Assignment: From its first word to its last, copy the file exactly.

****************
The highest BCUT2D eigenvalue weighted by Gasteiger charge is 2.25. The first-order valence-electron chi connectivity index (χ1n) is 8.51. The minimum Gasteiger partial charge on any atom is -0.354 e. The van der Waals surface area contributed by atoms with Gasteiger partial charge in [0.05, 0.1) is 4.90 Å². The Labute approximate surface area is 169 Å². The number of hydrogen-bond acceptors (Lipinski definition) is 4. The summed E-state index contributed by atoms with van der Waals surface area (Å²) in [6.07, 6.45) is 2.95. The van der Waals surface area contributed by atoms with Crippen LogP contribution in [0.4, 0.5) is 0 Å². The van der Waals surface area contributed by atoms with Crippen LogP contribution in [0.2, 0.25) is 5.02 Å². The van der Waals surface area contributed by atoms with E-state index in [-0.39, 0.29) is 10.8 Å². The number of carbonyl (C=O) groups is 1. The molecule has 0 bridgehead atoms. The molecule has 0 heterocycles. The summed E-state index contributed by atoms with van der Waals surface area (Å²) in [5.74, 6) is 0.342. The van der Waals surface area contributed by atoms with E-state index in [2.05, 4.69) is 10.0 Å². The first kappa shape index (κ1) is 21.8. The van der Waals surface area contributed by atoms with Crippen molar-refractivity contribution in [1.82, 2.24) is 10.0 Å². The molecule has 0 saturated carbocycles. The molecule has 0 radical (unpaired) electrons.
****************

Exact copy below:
The highest BCUT2D eigenvalue weighted by Gasteiger charge is 2.25. The first-order valence-electron chi connectivity index (χ1n) is 8.51. The minimum Gasteiger partial charge on any atom is -0.354 e. The van der Waals surface area contributed by atoms with Gasteiger partial charge in [0.05, 0.1) is 4.90 Å². The Labute approximate surface area is 169 Å². The number of hydrogen-bond acceptors (Lipinski definition) is 4. The summed E-state index contributed by atoms with van der Waals surface area (Å²) in [6.07, 6.45) is 2.95. The van der Waals surface area contributed by atoms with Crippen LogP contribution in [0.4, 0.5) is 0 Å². The van der Waals surface area contributed by atoms with Crippen LogP contribution in [0.2, 0.25) is 5.02 Å². The van der Waals surface area contributed by atoms with E-state index in [-0.39, 0.29) is 10.8 Å². The number of carbonyl (C=O) groups is 1. The molecule has 0 bridgehead atoms. The molecule has 0 heterocycles. The summed E-state index contributed by atoms with van der Waals surface area (Å²) in [5.74, 6) is 0.342. The van der Waals surface area contributed by atoms with E-state index in [2.05, 4.69) is 10.0 Å². The first kappa shape index (κ1) is 21.8. The van der Waals surface area contributed by atoms with Crippen molar-refractivity contribution in [1.82, 2.24) is 10.0 Å². The molecule has 0 saturated carbocycles. The molecule has 0 radical (unpaired) electrons.